Monday, May 31, 2010

Clean Water Action Council Catalogs Sprawl Damage To Wisconsin

What an accounting - - loss of farmland, especially.

In fact, I'll reprint the entire post below.

Land Use & Urban Sprawl

Land use and urban sprawl are major environmental concerns affecting us in a variety of ways. We must adopt sustainable patterns of development which are not self-destructive.

What is Urban Sprawl?

"Sprawl" is the increased use of urbanized land by fewer people than in the past. Traditional cities were compact and efficient, but over the past 30-50 years, the density of land used per person has declined drastically. Although the U.S. population grew by 17 percent from 1982 to 1997, urbanized land increased by 47 percent during the same 15 year period. The developed acreage per person has nearly doubled in the past 20 years, and housing lots larger than 10 acres have accounted for 55 percent of land developed since 1994, according to the American Farmland Trust.

Land use and urban sprawl are major environmental concerns affecting us in a variety of ways. We must adopt sustainable patterns of development which are not self-destructive.

Impacts of Sprawl

Land Use and Urban Sprawl
Between 1950 and 2002, the number of acres of
farmland in Wisconsin dropped by 32.6%,
from 23.6 million acres down to 15.9 million.

1. Loss of Farmland --- We're chewing up farms at an alarming rate across the U.S., to create new highways, fringe industrial parks and sprawled housing developments. This loss reduces our ability to grow food, fiber and timber. In many areas, urban development pressure and increased property taxes are forcing farmers out of business. They often sell their farms for housing developments, to provide financial security for their retirement.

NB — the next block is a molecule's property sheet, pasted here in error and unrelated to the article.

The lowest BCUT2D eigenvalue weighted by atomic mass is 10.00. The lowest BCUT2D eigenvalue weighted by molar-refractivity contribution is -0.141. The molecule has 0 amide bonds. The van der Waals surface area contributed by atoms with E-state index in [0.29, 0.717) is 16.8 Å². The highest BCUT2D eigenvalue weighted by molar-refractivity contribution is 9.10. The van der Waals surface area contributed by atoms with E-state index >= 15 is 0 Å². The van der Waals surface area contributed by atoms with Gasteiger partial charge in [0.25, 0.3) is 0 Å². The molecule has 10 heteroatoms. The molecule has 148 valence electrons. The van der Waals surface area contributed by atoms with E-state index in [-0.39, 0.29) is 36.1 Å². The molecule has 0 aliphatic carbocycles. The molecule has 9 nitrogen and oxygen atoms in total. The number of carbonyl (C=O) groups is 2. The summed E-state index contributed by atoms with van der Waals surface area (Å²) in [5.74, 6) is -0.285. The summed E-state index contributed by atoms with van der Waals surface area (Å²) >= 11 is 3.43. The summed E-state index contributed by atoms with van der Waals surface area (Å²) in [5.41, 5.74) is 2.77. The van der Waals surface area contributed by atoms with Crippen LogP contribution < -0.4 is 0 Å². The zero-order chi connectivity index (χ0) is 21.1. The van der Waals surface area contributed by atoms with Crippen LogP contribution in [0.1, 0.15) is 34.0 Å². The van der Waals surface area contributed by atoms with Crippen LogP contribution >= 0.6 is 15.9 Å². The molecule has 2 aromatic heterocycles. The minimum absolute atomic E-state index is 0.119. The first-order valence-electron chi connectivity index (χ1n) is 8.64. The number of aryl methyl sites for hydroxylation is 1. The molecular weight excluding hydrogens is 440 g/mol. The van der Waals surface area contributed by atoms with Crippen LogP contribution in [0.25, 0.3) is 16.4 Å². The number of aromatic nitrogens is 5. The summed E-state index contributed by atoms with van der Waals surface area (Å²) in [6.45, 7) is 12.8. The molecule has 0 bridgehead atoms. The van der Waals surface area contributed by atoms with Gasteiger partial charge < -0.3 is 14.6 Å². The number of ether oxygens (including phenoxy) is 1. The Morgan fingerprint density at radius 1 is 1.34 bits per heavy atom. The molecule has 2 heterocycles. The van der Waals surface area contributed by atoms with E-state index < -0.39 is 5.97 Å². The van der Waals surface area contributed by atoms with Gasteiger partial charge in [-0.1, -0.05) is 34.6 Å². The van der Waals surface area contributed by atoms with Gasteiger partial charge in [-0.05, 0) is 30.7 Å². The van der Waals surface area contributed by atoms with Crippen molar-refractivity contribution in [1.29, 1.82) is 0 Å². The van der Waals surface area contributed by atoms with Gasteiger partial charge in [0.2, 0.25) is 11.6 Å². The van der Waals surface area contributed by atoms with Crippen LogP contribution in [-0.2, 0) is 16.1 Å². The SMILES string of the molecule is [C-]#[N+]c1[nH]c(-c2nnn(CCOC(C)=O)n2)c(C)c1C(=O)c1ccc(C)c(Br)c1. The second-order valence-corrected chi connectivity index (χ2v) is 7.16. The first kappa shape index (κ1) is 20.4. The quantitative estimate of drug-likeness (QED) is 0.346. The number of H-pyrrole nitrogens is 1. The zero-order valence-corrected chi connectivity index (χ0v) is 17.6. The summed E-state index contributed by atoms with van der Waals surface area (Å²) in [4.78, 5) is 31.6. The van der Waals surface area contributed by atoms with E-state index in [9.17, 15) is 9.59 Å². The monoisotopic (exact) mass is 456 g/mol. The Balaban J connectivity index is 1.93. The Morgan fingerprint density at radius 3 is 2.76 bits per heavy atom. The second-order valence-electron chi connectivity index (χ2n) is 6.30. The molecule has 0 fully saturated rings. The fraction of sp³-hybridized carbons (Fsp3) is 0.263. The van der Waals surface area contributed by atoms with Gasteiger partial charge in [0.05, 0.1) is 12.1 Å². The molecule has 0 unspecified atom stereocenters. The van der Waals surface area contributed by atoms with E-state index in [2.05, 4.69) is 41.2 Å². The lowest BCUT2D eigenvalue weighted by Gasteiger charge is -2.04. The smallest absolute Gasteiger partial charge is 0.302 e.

* Wisconsin Farms - In 1950, Wisconsin had 23.6 million acres of farmland, but 32.6% of this farmland has disappeared, leaving us with only 15.9 million acres in 2002, according to the Wisconsin Agricultural Statistics Service. The number of Wisconsin farms has dropped from 178,000 down to 77,000, from 1910 to 2002. [Some of this farm loss is due to consolidation into much larger farms.
* Nationwide - More than 13.7 million acres of farmland in the U.S. were converted to non-farm use just between 1992 and 1997, according to United States Department of Agriculture. This figure is 51% higher than between 1982 and 1992.

2. Loss of Wildlife Habitat --- Wild forests, meadows, and wetlands are also disappearing, replaced by pavement, buildings and sterile urban landscaping. [See Wildlife] The remaining habitat is smaller, degraded and more fragmented, making survival of certain wildlife species very difficult as they try to reach breeding ponds, hibernation sites, feeding locations, or to establish viable nesting areas. According to the Wisconsin Department of Natural Resources, important habitat types are disappearing. For example:

* Grasslands - Wisconsin has only .5% (13,000 acres) of its original grassland ecosystem remaining in a relatively intact condition, but much of this remnant acreage has been degraded to some degree
* Oak Savannas - Intact examples of oak savanna vegetation are now so rare that less than 500 acres are listed in the Natural Heritage Inventory as having a plant assemblage similar to the original oak savanna. This is less than 0.01% of the original 5.5 million acres.
* Oak and Pine Barrens - Less than 1% of the pre-settlement oak and pine barren habitat remains